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When a box-shadow is applied to an element the corners are less "thick" than the middle because they don't have shadow on both sides. This creates an odd effect on full width elements.

http://jsfiddle.net/kevincox/6FhYe/18/

If you look at that example you will see that the edges are lighter. If the "banner" is at the top of a page you can spread it and shift it up but that doesn't work for the middle of the page as you can see the top.

I was wondering if anyone had a solution with no images and preferably cross-browser but I can deal with vendor prefixes for a bit. Is there something like a separate horizontal and vertical stretch?

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3 Answers 3

up vote 3 down vote accepted

One trick that seems to work is setting negative horizontal margins on the element, so that its ends extend outside the page, and adjusting the padding to compensate. Using your jsFiddle as an example, try changing the CSS to:

h1 {
    margin: 20px -20px;
    padding: 10px 30px;
    background-color: #AFA;
    box-shadow: 0 0 10px black;
}
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Thank you, that looks beautiful. –  Kevin Cox Mar 25 '12 at 11:59

Take a look at this updated jsfiddle

Each number in the shadows represents the following

  1. The horizontal offset of the shadow, positive means the shadow will be on the right of the box, a negative offset will put the shadow on the left of the box.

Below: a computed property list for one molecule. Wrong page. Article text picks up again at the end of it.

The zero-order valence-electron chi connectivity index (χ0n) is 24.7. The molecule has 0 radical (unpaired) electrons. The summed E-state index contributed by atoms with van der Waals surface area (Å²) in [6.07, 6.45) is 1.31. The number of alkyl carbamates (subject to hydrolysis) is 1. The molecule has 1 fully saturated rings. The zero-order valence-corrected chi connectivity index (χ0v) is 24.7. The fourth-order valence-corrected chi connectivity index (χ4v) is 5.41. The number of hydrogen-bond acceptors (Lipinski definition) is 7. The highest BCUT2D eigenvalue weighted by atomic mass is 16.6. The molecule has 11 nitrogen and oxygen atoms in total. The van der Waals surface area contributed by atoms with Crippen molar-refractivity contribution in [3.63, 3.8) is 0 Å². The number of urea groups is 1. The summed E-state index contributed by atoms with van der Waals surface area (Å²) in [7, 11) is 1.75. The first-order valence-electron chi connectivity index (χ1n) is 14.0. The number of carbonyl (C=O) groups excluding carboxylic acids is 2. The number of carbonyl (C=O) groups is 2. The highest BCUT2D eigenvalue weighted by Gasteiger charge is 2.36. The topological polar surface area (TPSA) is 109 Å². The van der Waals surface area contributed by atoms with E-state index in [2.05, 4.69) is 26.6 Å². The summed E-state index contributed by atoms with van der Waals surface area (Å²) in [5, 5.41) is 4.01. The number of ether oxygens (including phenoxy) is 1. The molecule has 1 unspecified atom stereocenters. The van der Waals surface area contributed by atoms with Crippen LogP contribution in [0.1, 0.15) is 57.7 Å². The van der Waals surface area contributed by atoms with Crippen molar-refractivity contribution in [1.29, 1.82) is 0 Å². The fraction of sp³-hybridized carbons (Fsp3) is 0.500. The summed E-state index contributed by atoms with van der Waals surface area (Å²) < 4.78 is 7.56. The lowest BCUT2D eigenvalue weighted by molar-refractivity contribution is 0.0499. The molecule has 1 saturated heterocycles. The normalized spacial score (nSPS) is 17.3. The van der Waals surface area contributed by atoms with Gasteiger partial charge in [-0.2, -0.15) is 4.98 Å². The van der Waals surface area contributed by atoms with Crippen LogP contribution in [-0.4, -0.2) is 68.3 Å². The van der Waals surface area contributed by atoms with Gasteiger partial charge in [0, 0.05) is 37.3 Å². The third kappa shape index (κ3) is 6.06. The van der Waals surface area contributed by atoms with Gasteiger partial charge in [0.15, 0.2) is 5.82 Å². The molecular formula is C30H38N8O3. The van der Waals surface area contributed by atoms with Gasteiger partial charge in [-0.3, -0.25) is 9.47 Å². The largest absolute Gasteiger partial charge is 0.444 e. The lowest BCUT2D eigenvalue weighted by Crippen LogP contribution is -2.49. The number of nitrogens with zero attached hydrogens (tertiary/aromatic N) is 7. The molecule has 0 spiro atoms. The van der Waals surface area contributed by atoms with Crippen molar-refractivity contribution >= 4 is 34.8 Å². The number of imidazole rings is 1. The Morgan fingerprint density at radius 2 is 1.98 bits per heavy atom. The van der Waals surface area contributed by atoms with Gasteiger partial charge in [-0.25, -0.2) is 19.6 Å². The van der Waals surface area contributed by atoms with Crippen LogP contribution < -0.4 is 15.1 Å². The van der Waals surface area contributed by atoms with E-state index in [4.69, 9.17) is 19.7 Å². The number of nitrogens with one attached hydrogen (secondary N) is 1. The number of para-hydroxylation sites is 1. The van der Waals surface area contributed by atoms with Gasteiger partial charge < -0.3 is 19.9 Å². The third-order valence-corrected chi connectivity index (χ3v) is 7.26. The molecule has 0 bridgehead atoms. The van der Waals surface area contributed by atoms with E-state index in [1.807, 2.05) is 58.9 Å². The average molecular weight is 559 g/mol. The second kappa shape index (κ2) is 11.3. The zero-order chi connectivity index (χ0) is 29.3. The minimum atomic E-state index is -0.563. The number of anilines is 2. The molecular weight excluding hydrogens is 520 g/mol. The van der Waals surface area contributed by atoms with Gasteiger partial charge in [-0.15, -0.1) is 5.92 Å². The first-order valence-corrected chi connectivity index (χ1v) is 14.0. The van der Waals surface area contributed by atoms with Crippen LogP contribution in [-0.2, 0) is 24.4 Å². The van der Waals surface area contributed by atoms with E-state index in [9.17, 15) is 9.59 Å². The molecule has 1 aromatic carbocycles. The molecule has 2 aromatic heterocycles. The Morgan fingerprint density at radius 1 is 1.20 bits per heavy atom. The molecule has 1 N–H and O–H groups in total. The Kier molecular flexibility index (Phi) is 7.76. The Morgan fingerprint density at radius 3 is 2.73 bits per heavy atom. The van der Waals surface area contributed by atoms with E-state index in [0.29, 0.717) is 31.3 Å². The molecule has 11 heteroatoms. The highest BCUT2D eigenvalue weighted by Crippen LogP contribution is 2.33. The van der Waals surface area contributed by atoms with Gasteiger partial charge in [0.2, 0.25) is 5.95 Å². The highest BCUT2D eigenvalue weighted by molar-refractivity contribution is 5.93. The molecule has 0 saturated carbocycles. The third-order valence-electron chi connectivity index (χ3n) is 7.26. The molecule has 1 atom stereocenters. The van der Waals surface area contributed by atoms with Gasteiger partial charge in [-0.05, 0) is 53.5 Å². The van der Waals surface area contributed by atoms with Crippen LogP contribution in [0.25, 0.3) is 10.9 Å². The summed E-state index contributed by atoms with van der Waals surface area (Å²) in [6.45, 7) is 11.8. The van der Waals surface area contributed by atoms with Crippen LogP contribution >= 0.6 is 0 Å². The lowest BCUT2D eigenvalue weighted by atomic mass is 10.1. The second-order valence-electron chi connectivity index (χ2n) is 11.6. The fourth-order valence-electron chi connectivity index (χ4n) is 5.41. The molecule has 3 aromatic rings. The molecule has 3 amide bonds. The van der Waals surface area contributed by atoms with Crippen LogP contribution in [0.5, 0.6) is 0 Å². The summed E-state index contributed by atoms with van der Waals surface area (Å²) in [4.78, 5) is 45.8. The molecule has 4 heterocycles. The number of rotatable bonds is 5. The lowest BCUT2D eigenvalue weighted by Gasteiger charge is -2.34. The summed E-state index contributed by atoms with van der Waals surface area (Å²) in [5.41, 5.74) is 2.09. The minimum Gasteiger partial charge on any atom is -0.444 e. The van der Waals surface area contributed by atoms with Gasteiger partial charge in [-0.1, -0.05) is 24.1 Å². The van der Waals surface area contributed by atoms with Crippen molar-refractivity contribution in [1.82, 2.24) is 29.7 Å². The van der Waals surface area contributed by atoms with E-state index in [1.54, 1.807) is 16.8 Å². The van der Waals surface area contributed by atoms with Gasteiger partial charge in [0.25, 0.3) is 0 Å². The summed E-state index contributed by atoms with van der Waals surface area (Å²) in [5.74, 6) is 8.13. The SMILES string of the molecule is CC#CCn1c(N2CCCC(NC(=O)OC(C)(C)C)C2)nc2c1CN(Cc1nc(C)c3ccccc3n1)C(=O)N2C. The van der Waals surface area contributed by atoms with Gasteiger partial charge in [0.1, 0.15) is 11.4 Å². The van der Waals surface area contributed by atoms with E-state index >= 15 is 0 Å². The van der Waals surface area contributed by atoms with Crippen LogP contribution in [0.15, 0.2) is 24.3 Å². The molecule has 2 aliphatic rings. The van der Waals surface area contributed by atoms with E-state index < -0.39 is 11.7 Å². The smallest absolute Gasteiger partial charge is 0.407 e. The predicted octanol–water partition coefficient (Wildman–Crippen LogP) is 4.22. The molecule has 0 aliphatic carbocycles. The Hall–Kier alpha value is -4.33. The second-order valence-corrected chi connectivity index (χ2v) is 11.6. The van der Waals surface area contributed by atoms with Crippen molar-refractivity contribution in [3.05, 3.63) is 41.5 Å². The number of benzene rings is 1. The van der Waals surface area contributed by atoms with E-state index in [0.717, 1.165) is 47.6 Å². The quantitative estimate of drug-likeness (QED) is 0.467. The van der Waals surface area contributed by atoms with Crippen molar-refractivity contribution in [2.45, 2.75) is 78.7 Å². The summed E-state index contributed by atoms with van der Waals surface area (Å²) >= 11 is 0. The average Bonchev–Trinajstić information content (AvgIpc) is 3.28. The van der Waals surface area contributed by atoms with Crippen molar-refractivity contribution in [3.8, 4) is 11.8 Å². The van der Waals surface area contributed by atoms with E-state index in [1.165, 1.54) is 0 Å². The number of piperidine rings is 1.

2. The vertical offset of the shadow, a negative one means the box-shadow will be above the box, a positive one means the shadow will be below the box.
  3. The blur radius (optional), if set to 0 the shadow will be sharp, the higher the number, the more blurred it will be.
  4. The spread radius (optional), positive values increase the size of the shadow, negative values decrease the size. Default is 0 (the shadow is same size as blur).
  5. Color
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That doesn't really look very much like the original shadow at all: it's way broader and washed out. –  Ilmari Karonen Mar 25 '12 at 1:44
    
@IlmariKaronen no it doesn't that's pretty obvious but it's cross browser compliant, and I explained the usage of all parts of those styles. The 1px he has there is causing the horizontal offset on the edges. So my example uses all parts of the box styles with a 0px offset. I enlarged the radius to illustrate a point. –  Anagio Mar 25 '12 at 1:47
    
If he changes his style to box-shadow: 10px 0 10px black; he can clearly see how the offset is affecting the shadow. –  Anagio Mar 25 '12 at 1:48
    
Yes, and if you change it to box-shadow: 0 0 10px black; you can clearly see just how little effect the OP's 1px offset has. Your use of a large spread radius does, admittedly, hide the corners of the shadow by pushing them off the screen, but it does that at the cost of a significant change in the general appearance of the shadow. –  Ilmari Karonen Mar 25 '12 at 1:58

Applying border-radius also fixes this issue (but obviously it depends on whether you want that in your design).

h1 {
    margin: 10px;
    padding: 10px;
    border-radius: 10px;
    background-color: #AFA;
    box-shadow: 1px 0 10px black;
}
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